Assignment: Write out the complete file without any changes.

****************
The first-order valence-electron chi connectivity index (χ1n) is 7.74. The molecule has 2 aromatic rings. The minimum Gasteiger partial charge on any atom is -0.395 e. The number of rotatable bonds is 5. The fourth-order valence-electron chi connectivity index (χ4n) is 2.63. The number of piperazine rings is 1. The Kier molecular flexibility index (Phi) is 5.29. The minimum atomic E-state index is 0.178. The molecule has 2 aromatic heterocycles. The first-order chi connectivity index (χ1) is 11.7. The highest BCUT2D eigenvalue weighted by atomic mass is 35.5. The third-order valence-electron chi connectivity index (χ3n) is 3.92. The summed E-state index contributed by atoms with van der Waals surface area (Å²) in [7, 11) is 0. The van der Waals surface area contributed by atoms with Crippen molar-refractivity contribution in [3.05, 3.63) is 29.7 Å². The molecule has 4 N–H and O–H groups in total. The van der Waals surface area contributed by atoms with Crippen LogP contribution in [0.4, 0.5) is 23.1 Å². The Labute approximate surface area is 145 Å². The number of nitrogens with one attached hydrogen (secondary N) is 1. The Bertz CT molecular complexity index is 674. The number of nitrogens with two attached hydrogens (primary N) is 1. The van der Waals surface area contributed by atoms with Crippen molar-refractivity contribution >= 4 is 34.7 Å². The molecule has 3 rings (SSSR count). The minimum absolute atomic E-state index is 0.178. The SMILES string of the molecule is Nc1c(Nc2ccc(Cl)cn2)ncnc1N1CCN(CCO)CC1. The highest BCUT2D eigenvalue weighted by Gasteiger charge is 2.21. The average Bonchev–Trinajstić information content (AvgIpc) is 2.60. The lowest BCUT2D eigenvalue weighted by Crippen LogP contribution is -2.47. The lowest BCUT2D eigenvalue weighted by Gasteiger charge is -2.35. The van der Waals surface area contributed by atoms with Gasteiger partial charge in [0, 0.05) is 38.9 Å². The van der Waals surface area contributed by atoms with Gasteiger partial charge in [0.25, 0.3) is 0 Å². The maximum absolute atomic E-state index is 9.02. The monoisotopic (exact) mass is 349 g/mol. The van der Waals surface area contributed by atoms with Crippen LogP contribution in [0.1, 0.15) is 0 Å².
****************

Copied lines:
The first-order valence-electron chi connectivity index (χ1n) is 7.74. The molecule has 2 aromatic rings. The minimum Gasteiger partial charge on any atom is -0.395 e. The number of rotatable bonds is 5. The fourth-order valence-electron chi connectivity index (χ4n) is 2.63. The number of piperazine rings is 1. The Kier molecular flexibility index (Phi) is 5.29. The minimum atomic E-state index is 0.178. The molecule has 2 aromatic heterocycles. The first-order chi connectivity index (χ1) is 11.7. The highest BCUT2D eigenvalue weighted by atomic mass is 35.5. The third-order valence-electron chi connectivity index (χ3n) is 3.92. The summed E-state index contributed by atoms with van der Waals surface area (Å²) in [7, 11) is 0. The van der Waals surface area contributed by atoms with Crippen molar-refractivity contribution in [3.05, 3.63) is 29.7 Å². The molecule has 4 N–H and O–H groups in total. The van der Waals surface area contributed by atoms with Crippen LogP contribution in [0.4, 0.5) is 23.1 Å². The Labute approximate surface area is 145 Å². The number of nitrogens with one attached hydrogen (secondary N) is 1. The Bertz CT molecular complexity index is 674. The number of nitrogens with two attached hydrogens (primary N) is 1. The van der Waals surface area contributed by atoms with Crippen molar-refractivity contribution >= 4 is 34.7 Å². The molecule has 3 rings (SSSR count). The minimum absolute atomic E-state index is 0.178. The SMILES string of the molecule is Nc1c(Nc2ccc(Cl)cn2)ncnc1N1CCN(CCO)CC1. The highest BCUT2D eigenvalue weighted by Gasteiger charge is 2.21. The average Bonchev–Trinajstić information content (AvgIpc) is 2.60. The lowest BCUT2D eigenvalue weighted by Crippen LogP contribution is -2.47. The lowest BCUT2D eigenvalue weighted by Gasteiger charge is -2.35. The van der Waals surface area contributed by atoms with Gasteiger partial charge in [0, 0.05) is 38.9 Å². The van der Waals surface area contributed by atoms with Gasteiger partial charge in [0.25, 0.3) is 0 Å². The maximum absolute atomic E-state index is 9.02. The monoisotopic (exact) mass is 349 g/mol. The van der Waals surface area contributed by atoms with Crippen LogP contribution in [0.1, 0.15) is 0 Å².